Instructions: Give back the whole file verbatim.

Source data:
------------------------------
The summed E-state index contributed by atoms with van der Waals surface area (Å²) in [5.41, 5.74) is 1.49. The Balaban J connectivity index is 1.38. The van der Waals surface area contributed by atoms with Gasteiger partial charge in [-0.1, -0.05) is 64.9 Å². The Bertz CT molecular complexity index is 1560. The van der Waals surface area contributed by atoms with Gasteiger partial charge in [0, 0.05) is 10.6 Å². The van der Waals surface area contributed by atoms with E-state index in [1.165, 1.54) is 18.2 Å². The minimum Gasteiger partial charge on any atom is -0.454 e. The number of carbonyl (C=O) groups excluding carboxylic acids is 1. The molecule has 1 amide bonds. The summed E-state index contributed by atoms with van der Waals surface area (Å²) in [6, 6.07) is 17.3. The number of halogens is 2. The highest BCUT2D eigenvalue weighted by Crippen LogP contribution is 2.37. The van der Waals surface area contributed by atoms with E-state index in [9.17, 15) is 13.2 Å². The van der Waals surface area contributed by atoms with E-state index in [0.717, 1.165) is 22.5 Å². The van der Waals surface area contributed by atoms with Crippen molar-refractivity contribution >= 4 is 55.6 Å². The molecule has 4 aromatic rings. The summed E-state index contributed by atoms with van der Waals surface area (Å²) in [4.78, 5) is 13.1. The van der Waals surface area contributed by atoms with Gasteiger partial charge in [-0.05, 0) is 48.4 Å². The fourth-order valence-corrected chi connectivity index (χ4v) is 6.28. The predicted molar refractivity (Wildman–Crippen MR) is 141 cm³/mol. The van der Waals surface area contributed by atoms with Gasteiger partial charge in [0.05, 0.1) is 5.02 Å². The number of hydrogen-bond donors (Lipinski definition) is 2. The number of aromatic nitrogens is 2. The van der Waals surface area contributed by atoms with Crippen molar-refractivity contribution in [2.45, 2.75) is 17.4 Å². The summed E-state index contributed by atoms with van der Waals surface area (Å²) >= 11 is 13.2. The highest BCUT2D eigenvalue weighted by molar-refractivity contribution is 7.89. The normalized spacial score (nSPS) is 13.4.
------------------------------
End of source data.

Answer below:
The summed E-state index contributed by atoms with van der Waals surface area (Å²) in [5.41, 5.74) is 1.49. The Balaban J connectivity index is 1.38. The van der Waals surface area contributed by atoms with Gasteiger partial charge in [-0.1, -0.05) is 64.9 Å². The Bertz CT molecular complexity index is 1560. The van der Waals surface area contributed by atoms with Gasteiger partial charge in [0, 0.05) is 10.6 Å². The van der Waals surface area contributed by atoms with E-state index in [1.165, 1.54) is 18.2 Å². The minimum Gasteiger partial charge on any atom is -0.454 e. The number of carbonyl (C=O) groups excluding carboxylic acids is 1. The molecule has 1 amide bonds. The summed E-state index contributed by atoms with van der Waals surface area (Å²) in [6, 6.07) is 17.3. The number of halogens is 2. The highest BCUT2D eigenvalue weighted by Crippen LogP contribution is 2.37. The van der Waals surface area contributed by atoms with E-state index in [9.17, 15) is 13.2 Å². The van der Waals surface area contributed by atoms with E-state index in [0.717, 1.165) is 22.5 Å². The van der Waals surface area contributed by atoms with Crippen molar-refractivity contribution >= 4 is 55.6 Å². The molecule has 4 aromatic rings. The summed E-state index contributed by atoms with van der Waals surface area (Å²) in [4.78, 5) is 13.1. The van der Waals surface area contributed by atoms with Gasteiger partial charge in [-0.05, 0) is 48.4 Å². The fourth-order valence-corrected chi connectivity index (χ4v) is 6.28. The predicted molar refractivity (Wildman–Crippen MR) is 141 cm³/mol. The van der Waals surface area contributed by atoms with Gasteiger partial charge in [0.05, 0.1) is 5.02 Å². The number of hydrogen-bond donors (Lipinski definition) is 2. The number of aromatic nitrogens is 2. The van der Waals surface area contributed by atoms with Crippen molar-refractivity contribution in [2.45, 2.75) is 17.4 Å². The summed E-state index contributed by atoms with van der Waals surface area (Å²) >= 11 is 13.2. The highest BCUT2D eigenvalue weighted by molar-refractivity contribution is 7.89. The normalized spacial score (nSPS) is 13.4.